Vol. 3, No. 6, Monday February 19, 2007

by dick bales

Hanging Around Arkansas with lakerdude, Elvis, and a Judge








This "Holberg & Co" glass from Fort Smith, Arkansas, was recently sold on eBay. Even though it is a "text only" glass, I felt that it should have been a contender for "Shot of the Week."

 Unfortunately, the glass didnít make the cut. (This was undoubtedly due to the glassmasterís prejudice against any glass that doesnít have a pretty picture on the front.) No matter; it is certainly worthy for being featured in "The Common Stuff."

Or maybe not, because this glass is anything but common. It attracted only four bidders, lakerdude, the genuineflask, xbottleman, and the winner, hawgzfan5, yet it managed to sell for $75.00! Why did such a nondescript glass sell for so much money? The reason is simple. If you go into the pre-pro database and look at the list of Arkansas glasses, you will see, one, less than a handful of Arkansas glasses are listed, and two, this glass is not one of them. Indeed, Barbara Edmonson makes the comment on page 152 of Old Advertising Spirits Glasses that "Arkansas glasses are really scarce." Conclusion: an unlisted Arkansas glass is very likely especially scarce.

But not all states are like Arkansas. I am pretty fortunate. I live in Illinois, a state that is home to dozens and dozens of pre-pro shot glasses. Indeed, some of the most desirable pre-pro glasses in existence hail from the Land of Lincoln. For example, in the last paragraph of Robinís Kevin Wade interview, Kevin comments that Chicagoís "Morning Joy" glass is one of his favorites.

Consequently, it is easy for me to specialize in Illinois glasses. On the other hand, consider poor lakerdude, who lives in Arkansas. If he were to concentrate on razorback glasses, he would be able to count his collection on the fingers of just one hand! (Hmmm, sounds like the ideal specialty for Dr. Richard Kimbleís "Fugitive" nemesis.)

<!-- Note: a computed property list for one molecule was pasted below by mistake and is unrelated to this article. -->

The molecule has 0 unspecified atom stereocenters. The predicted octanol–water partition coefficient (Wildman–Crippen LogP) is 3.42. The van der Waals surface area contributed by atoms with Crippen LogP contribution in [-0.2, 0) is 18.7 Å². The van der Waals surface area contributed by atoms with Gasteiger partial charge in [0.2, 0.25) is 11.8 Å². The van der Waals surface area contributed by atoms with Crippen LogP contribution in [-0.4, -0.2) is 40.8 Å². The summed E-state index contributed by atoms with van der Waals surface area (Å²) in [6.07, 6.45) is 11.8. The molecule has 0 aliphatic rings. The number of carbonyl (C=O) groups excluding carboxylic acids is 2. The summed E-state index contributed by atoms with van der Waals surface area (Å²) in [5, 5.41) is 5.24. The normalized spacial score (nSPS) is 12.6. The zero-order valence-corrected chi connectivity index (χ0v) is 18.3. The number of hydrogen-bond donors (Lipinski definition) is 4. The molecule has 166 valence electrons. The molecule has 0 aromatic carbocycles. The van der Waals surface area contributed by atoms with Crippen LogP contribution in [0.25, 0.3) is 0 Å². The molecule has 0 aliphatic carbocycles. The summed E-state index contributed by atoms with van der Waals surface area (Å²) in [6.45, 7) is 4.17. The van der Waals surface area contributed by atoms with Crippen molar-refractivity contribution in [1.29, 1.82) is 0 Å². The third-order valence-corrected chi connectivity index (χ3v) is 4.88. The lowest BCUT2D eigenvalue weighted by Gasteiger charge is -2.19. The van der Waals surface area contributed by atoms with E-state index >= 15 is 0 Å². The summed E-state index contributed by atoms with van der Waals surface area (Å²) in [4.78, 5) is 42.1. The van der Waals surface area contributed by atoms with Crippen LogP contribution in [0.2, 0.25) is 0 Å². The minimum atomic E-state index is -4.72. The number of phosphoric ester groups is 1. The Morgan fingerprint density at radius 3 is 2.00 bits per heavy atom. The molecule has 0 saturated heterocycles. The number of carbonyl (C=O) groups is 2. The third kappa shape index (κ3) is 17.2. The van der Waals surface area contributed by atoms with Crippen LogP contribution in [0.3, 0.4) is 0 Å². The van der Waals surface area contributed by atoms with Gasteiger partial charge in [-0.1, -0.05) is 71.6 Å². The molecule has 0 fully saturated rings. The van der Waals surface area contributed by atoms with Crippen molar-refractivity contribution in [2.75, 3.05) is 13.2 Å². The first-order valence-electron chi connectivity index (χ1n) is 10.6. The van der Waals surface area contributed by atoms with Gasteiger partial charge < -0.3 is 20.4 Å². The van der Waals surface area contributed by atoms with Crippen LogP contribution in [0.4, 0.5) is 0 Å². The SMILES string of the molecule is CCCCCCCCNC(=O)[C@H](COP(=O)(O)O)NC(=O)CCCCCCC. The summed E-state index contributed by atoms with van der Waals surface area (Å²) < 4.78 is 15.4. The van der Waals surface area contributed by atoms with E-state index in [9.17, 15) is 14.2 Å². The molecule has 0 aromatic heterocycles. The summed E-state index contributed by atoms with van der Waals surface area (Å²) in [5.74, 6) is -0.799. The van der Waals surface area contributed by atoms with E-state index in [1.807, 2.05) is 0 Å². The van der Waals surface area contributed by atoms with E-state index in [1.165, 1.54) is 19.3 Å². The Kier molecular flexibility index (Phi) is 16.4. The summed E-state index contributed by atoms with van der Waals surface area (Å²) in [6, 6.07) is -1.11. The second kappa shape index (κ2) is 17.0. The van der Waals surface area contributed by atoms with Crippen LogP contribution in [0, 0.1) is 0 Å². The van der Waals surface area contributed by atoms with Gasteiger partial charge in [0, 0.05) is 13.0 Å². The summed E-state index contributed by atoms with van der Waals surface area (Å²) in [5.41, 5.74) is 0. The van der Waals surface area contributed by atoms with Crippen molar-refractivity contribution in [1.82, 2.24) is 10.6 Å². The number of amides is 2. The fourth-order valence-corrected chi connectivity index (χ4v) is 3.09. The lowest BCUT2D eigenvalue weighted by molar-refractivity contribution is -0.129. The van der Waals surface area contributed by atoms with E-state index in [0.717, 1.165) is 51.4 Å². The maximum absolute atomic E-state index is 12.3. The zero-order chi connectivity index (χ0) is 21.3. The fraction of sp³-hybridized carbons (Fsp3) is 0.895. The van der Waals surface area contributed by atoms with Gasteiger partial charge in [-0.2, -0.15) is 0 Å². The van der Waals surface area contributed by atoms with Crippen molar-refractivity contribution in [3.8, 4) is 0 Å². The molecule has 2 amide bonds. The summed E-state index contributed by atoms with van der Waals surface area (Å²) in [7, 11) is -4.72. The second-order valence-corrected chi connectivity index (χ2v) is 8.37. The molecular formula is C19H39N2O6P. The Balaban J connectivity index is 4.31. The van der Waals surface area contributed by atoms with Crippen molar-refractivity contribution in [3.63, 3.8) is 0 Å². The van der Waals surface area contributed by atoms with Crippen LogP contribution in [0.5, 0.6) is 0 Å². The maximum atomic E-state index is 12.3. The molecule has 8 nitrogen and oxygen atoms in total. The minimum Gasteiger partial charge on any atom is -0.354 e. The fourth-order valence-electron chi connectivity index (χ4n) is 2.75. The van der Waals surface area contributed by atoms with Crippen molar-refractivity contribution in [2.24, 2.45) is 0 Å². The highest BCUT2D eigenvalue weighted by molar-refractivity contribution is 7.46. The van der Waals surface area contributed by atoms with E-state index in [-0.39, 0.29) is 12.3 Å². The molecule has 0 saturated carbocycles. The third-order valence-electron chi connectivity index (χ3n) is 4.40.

It appears that Fort Smith, Arkansas, is every bit as unusual as this glass. Fort Smith was founded in 1817 as a military settlement; the men stationed there would patrol the nearby Indian Territory. The fort was abandoned in 1824, but by then a town had formed alongside the fort. In 1838 the fort was reoccupied, but was again abandoned in 1871. The town, though, survived these various comings and goings.

Pictured here are the original barracks of the fort.

Fort Smith was a major stop along the so-called "Trail of Tears," the 1838 forced relocation of the Cherokee Indian tribe. The town also played a prominent role in the Civil War as Arkansasís westernmost Federal outpost.

One of Fort Smithís most notable historic figures was Judge Isaac Parker. He served as a U.S. District judge from 1875 to 1896. He was nicknamed the "Hanging Judge" because in his first term, he tried eighteen people for murder, convicted fifteen of them, and sentenced eight of those to die. He hanged six of the eight on one day. During the course of his career at Fort Smith, Parker sentenced 160 people to hang. (156 men, four women.) Of these, 79 were executed on the gallows. The rest died in jail, appealed their sentences, or were pardoned. His courthouse is now a national historic site, where, it is said, more men were put to death by the U.S. Government than in any other place in American History.

Parkerís efforts to bring law and order to the "Wild West" have been memorialized in numerous books and movies; the latter include the two John Wayne westerns, "True Grit" and "Rooster Cogburn" and the Clint Eastwood classic, "Hang Ďem High."

Shown here is a reconstruction of Parkerís gallows.

Fort Chaffee eventually replaced Fort Smith. When Elvis Presley entered the U.S. Army in 1958, he did his basic training at Fort Chaffee. It was here where he got his famous G.I. haircut and allegedly coined the phrase, "hair today, gone tomorrow" in a comment to the news media.

Unfortunately, I was unable to find any information on Holberg & Company. (However, I did discover that the Fort Smith Hiram Walker plant is the only facility outside of Mexico that bottles and distributes Kahlua.) Nonetheless, it seems clear that this seemingly "common" text-only glass is a true rarity that comes from a very unusual town.


From the mailbag:
A few weeks ago junkmoney e-mailed me with a couple comments on my last column on "series" glasses.  n this column I mentioned that I knew of only three series glasses: The A.M. Smith "Merry Xmas" glasses, the German Baptist Conference glasses, and the Burrichter Bros. glasses. Junkmoney pointed out that the "Magnolia" glasses are also a fine set of series glasses.

In this same column, I stated that there were at least thirteen A.M. Smith "Merry Xmas" glasses. Junkmoney pointed out that there are over twenty glasses in the set. Thanks, Bill, for your comments!

If you would like to comment on "The Common Stuff", please post it
but you can also contact Dick Bales directly at  BalesD@CTT.com

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